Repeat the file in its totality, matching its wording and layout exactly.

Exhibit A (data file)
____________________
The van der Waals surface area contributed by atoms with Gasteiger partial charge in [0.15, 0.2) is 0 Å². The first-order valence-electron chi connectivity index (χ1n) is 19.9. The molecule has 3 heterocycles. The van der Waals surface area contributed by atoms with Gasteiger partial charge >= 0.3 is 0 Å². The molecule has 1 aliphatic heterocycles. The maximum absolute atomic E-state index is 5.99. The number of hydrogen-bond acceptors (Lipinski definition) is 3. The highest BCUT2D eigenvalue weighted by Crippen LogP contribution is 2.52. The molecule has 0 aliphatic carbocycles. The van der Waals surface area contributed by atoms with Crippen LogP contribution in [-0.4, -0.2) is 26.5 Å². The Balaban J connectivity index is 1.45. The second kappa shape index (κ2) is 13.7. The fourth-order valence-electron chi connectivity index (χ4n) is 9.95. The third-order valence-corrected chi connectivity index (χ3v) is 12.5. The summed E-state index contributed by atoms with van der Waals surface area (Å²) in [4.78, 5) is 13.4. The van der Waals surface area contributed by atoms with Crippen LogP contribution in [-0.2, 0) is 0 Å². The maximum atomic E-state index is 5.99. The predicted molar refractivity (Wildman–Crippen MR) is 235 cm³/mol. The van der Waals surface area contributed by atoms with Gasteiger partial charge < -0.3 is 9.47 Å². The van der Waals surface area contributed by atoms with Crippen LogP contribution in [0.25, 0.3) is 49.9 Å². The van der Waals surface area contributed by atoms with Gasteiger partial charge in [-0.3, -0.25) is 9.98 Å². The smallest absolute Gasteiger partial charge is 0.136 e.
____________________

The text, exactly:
The van der Waals surface area contributed by atoms with Gasteiger partial charge in [0.15, 0.2) is 0 Å². The first-order valence-electron chi connectivity index (χ1n) is 19.9. The molecule has 3 heterocycles. The van der Waals surface area contributed by atoms with Gasteiger partial charge >= 0.3 is 0 Å². The molecule has 1 aliphatic heterocycles. The maximum absolute atomic E-state index is 5.99. The number of hydrogen-bond acceptors (Lipinski definition) is 3. The highest BCUT2D eigenvalue weighted by Crippen LogP contribution is 2.52. The molecule has 0 aliphatic carbocycles. The van der Waals surface area contributed by atoms with Crippen LogP contribution in [-0.4, -0.2) is 26.5 Å². The Balaban J connectivity index is 1.45. The second kappa shape index (κ2) is 13.7. The fourth-order valence-electron chi connectivity index (χ4n) is 9.95. The third-order valence-corrected chi connectivity index (χ3v) is 12.5. The summed E-state index contributed by atoms with van der Waals surface area (Å²) in [4.78, 5) is 13.4. The van der Waals surface area contributed by atoms with Crippen LogP contribution in [-0.2, 0) is 0 Å². The maximum atomic E-state index is 5.99. The predicted molar refractivity (Wildman–Crippen MR) is 235 cm³/mol. The van der Waals surface area contributed by atoms with Gasteiger partial charge < -0.3 is 9.47 Å². The van der Waals surface area contributed by atoms with Crippen LogP contribution in [0.25, 0.3) is 49.9 Å². The van der Waals surface area contributed by atoms with Gasteiger partial charge in [-0.3, -0.25) is 9.98 Å². The smallest absolute Gasteiger partial charge is 0.136 e.